Pay-rolling and the Pitfalls of Contract Workers

It can be really tempting to hire contract workers. However, in the end, it is generally a better idea to work with a regularly-hired employee. You can end up saving yourself a lot of hassle and headache by working with an employee instead of an independent contractor.


First, consider the advantages of working with independent contractors. You’re likely to save your company a lot of money working with them since you don’t have to deal with paying for benefits, and, if the contractor is using their own equipment and space, you save that money, too. You can also avoid not paying your part of their Social Security and Medicare taxes, among other taxes and insurance, like unemployment and workers’ comp insurance. According to Forbes, this can raise your payroll costs by 20 to 30 percent, and maybe even more.

You can also hire contractors just for specific projects if your workload is higher at some times than others. You avoid the trouble of firings and layoffs. Additionally, contractors bring their specific knowledge to the job, which means you don’t have to spend time and money training. You can also avoid potential lawsuits for overtime compensation, discrimination, taking time off to care for a sick family member or to be with a new child.


Now that you know the upsides of hiring independent contractors, consider why working with them may not be all it’s cracked up to be.

For one thing, you don’t have as much control over your workers as you might like, meaning you can’t micromanage and direct the way you (may) do your employees. Contractors have some autonomy to do their work in a way that is best for them. If you get too involved in what they’re doing, they start looking like an employee to the IRS. The Bureau of National Affairs, in the September 9, 2009 “Daily Tax Report” states that “.  . .behavioral control is arguably the most important” factor in determining whether someone should be classified as an employee or contractor.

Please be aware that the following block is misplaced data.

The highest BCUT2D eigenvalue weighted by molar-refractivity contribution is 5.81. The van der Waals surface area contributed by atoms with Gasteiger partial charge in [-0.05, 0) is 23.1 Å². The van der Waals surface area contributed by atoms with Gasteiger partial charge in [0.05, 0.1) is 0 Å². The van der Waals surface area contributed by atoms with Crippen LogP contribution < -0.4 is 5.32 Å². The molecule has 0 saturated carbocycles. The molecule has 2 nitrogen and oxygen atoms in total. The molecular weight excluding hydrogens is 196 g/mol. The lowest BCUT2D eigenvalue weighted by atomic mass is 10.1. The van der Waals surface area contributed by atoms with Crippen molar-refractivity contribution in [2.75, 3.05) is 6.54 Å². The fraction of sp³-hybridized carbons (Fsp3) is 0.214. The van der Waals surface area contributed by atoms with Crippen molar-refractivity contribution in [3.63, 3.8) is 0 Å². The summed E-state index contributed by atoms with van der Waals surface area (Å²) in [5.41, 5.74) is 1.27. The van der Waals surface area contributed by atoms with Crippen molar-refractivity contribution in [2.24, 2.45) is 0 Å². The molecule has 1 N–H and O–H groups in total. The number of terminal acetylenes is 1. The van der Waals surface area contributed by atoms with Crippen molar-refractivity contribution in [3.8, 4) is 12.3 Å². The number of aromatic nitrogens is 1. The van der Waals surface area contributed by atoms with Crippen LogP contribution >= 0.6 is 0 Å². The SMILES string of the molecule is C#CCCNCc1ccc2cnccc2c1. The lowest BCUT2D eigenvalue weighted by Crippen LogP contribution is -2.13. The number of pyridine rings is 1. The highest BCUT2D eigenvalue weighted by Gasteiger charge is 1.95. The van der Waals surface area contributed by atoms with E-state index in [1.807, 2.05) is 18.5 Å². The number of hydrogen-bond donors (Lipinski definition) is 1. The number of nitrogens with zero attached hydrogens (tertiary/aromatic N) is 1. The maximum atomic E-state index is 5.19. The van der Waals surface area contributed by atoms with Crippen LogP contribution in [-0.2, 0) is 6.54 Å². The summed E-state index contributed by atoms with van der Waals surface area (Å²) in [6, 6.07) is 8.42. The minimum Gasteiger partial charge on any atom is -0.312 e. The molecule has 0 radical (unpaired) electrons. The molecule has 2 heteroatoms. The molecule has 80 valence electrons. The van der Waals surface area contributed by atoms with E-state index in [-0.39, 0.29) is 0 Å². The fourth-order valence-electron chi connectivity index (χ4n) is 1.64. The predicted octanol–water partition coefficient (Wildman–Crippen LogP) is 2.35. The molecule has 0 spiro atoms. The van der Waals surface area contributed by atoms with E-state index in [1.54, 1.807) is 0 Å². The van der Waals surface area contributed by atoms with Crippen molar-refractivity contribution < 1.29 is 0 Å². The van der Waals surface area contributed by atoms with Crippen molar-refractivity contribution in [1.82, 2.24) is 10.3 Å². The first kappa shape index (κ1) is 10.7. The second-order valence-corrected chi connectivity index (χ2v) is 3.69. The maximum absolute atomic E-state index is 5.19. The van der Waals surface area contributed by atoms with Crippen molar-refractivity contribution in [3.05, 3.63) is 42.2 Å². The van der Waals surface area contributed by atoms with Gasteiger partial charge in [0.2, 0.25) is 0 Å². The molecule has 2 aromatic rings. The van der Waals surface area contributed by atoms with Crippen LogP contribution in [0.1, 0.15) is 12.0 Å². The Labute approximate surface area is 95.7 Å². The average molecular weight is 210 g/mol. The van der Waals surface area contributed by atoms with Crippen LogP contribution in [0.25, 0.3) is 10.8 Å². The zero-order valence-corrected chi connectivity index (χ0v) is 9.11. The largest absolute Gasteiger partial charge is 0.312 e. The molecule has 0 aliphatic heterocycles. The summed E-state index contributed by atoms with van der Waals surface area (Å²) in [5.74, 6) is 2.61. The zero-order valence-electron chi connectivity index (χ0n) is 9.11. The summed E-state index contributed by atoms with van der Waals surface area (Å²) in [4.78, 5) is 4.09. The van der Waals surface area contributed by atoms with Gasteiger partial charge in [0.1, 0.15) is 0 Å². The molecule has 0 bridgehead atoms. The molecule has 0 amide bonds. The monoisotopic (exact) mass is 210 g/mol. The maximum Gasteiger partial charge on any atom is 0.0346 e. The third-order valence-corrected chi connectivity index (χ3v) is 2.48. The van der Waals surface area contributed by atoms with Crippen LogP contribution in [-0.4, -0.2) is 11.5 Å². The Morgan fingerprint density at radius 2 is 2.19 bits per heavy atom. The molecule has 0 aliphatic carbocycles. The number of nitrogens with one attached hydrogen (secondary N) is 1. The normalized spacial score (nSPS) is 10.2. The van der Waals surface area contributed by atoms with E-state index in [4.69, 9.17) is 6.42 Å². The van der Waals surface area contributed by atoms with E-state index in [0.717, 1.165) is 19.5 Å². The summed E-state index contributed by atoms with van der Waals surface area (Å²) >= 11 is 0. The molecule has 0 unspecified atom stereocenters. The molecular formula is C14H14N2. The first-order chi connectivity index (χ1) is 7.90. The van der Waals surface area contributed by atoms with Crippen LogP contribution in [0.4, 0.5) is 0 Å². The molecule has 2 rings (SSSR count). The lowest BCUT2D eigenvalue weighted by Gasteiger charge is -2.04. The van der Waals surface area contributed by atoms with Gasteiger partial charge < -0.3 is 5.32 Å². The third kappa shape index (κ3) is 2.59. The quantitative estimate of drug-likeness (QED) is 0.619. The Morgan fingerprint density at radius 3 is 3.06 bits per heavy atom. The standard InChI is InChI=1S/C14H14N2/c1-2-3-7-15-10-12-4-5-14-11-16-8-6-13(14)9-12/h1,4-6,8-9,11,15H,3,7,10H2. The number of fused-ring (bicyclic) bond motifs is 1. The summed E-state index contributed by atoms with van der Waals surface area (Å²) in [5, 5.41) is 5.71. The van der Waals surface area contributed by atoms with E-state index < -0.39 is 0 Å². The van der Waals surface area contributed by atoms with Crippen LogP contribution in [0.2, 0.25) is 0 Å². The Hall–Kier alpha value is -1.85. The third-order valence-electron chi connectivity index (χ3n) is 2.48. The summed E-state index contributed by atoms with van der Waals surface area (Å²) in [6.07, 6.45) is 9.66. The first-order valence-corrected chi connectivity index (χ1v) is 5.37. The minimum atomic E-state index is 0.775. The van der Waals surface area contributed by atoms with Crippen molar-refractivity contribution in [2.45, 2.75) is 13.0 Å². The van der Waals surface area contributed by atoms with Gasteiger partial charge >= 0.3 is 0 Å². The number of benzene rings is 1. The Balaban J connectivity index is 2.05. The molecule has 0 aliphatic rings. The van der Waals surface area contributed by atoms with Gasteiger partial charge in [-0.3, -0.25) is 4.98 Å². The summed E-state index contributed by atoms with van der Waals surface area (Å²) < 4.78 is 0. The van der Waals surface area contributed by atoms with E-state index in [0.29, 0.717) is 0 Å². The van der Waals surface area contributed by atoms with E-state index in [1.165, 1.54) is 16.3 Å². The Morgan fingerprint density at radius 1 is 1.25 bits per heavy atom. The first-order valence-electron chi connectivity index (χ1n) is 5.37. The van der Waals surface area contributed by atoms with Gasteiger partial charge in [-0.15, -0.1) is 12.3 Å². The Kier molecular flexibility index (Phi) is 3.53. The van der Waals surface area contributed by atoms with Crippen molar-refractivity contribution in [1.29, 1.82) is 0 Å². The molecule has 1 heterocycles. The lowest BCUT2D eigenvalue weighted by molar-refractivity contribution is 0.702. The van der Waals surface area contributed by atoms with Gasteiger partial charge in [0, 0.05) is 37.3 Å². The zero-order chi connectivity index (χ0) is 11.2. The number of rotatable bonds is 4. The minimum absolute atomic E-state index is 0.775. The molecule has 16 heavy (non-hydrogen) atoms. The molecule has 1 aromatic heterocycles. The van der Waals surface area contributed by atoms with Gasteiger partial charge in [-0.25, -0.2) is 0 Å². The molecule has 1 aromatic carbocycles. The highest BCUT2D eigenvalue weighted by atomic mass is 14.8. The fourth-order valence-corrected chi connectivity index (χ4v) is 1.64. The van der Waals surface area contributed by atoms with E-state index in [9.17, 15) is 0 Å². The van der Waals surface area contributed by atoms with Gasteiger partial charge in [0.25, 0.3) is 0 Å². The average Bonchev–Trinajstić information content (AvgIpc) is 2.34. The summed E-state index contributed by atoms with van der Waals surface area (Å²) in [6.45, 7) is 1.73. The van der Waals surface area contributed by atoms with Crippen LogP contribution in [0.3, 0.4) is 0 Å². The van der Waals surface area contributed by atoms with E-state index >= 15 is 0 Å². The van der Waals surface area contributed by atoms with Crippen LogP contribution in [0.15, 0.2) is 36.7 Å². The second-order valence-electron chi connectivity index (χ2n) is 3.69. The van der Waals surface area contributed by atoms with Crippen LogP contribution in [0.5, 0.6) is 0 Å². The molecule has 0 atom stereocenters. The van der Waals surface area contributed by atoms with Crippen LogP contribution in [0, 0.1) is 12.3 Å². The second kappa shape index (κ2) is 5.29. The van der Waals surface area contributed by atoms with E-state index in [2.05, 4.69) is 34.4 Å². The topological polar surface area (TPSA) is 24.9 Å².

Another factor to consider is that your contractors will not provide the permanency of a regular workforce. All the new people in and out can decrease efficiency and cause some trouble in the work environment. Moreover, your right to terminate a contractor depends on the contract you’ve both signed. Also, if your contractor gets hurt on the job, they can sue for damages, unlike an employee, who is covered by workers’ comp insurance.

Whatever a contractor creates for your company may not exclusively be yours, either, unless there is a written agreement moving the ownership from the contractor to the organization. Employees who create something for a company automatically give up the copyright to the employer in most cases.

You may also face more audits from the government if you have a staff of mostly contractors. They may think you have misclassified them, and that can land you in trouble, not only with the IRS, but also with other federal agencies. The Bureau of National Affairs advises that “Employers who misclassify workers as independent contractors can end up with substantial tax bills. Additionally, they can face penalties to pay employment taxes and for failing to file required tax forms.”

So think hard before you decide to hire contractors instead of employees. In the end, it is likely better for your organisation to hire employees. If you’re not sure about whether to classify someone as a contractor or employee, the BNS that you consider the level of behavioral and financial control the organization has over the worker, and the type of relationship.